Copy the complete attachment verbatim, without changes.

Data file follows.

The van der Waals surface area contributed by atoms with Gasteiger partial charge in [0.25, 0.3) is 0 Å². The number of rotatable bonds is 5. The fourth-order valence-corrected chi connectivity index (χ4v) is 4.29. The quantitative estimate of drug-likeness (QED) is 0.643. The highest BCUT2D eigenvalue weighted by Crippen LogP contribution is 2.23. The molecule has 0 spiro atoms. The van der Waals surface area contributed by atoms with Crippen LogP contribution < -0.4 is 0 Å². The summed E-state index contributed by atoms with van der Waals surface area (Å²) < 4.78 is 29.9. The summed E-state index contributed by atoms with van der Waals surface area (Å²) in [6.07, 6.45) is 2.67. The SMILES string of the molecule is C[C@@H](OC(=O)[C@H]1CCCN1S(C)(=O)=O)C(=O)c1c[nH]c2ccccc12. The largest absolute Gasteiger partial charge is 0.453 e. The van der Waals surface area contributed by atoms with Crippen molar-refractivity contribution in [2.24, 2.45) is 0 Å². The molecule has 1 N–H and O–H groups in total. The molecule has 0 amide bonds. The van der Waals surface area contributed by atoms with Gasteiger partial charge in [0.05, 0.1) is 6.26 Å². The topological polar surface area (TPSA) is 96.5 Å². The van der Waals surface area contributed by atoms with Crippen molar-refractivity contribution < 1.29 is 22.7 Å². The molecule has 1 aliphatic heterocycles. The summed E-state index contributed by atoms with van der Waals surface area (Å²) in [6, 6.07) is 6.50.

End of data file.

The van der Waals surface area contributed by atoms with Gasteiger partial charge in [0.25, 0.3) is 0 Å². The number of rotatable bonds is 5. The fourth-order valence-corrected chi connectivity index (χ4v) is 4.29. The quantitative estimate of drug-likeness (QED) is 0.643. The highest BCUT2D eigenvalue weighted by Crippen LogP contribution is 2.23. The molecule has 0 spiro atoms. The van der Waals surface area contributed by atoms with Crippen LogP contribution < -0.4 is 0 Å². The summed E-state index contributed by atoms with van der Waals surface area (Å²) < 4.78 is 29.9. The summed E-state index contributed by atoms with van der Waals surface area (Å²) in [6.07, 6.45) is 2.67. The SMILES string of the molecule is C[C@@H](OC(=O)[C@H]1CCCN1S(C)(=O)=O)C(=O)c1c[nH]c2ccccc12. The largest absolute Gasteiger partial charge is 0.453 e. The van der Waals surface area contributed by atoms with Crippen molar-refractivity contribution in [2.24, 2.45) is 0 Å². The molecule has 1 N–H and O–H groups in total. The molecule has 0 amide bonds. The van der Waals surface area contributed by atoms with Gasteiger partial charge in [0.05, 0.1) is 6.26 Å². The topological polar surface area (TPSA) is 96.5 Å². The van der Waals surface area contributed by atoms with Crippen molar-refractivity contribution < 1.29 is 22.7 Å². The molecule has 1 aliphatic heterocycles. The summed E-state index contributed by atoms with van der Waals surface area (Å²) in [6, 6.07) is 6.50.